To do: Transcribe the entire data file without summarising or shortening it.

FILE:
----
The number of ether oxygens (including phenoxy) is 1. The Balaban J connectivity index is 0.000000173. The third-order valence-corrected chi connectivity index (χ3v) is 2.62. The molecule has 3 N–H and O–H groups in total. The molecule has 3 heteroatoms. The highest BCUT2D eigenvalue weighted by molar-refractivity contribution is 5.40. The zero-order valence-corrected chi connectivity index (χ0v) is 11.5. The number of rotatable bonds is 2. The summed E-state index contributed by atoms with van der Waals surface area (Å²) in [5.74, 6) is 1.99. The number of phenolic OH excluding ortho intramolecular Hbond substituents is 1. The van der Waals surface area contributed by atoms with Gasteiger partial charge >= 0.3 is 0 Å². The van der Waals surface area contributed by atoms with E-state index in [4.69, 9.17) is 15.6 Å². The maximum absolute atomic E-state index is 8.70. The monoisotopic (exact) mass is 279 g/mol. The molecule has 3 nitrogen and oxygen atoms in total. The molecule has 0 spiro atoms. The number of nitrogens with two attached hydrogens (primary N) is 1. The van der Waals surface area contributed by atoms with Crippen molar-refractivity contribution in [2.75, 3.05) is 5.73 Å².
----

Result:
The number of ether oxygens (including phenoxy) is 1. The Balaban J connectivity index is 0.000000173. The third-order valence-corrected chi connectivity index (χ3v) is 2.62. The molecule has 3 N–H and O–H groups in total. The molecule has 3 heteroatoms. The highest BCUT2D eigenvalue weighted by molar-refractivity contribution is 5.40. The zero-order valence-corrected chi connectivity index (χ0v) is 11.5. The number of rotatable bonds is 2. The summed E-state index contributed by atoms with van der Waals surface area (Å²) in [5.74, 6) is 1.99. The number of phenolic OH excluding ortho intramolecular Hbond substituents is 1. The van der Waals surface area contributed by atoms with Gasteiger partial charge >= 0.3 is 0 Å². The van der Waals surface area contributed by atoms with E-state index in [4.69, 9.17) is 15.6 Å². The maximum absolute atomic E-state index is 8.70. The monoisotopic (exact) mass is 279 g/mol. The molecule has 3 nitrogen and oxygen atoms in total. The molecule has 0 spiro atoms. The number of nitrogens with two attached hydrogens (primary N) is 1. The van der Waals surface area contributed by atoms with Crippen molar-refractivity contribution in [2.75, 3.05) is 5.73 Å².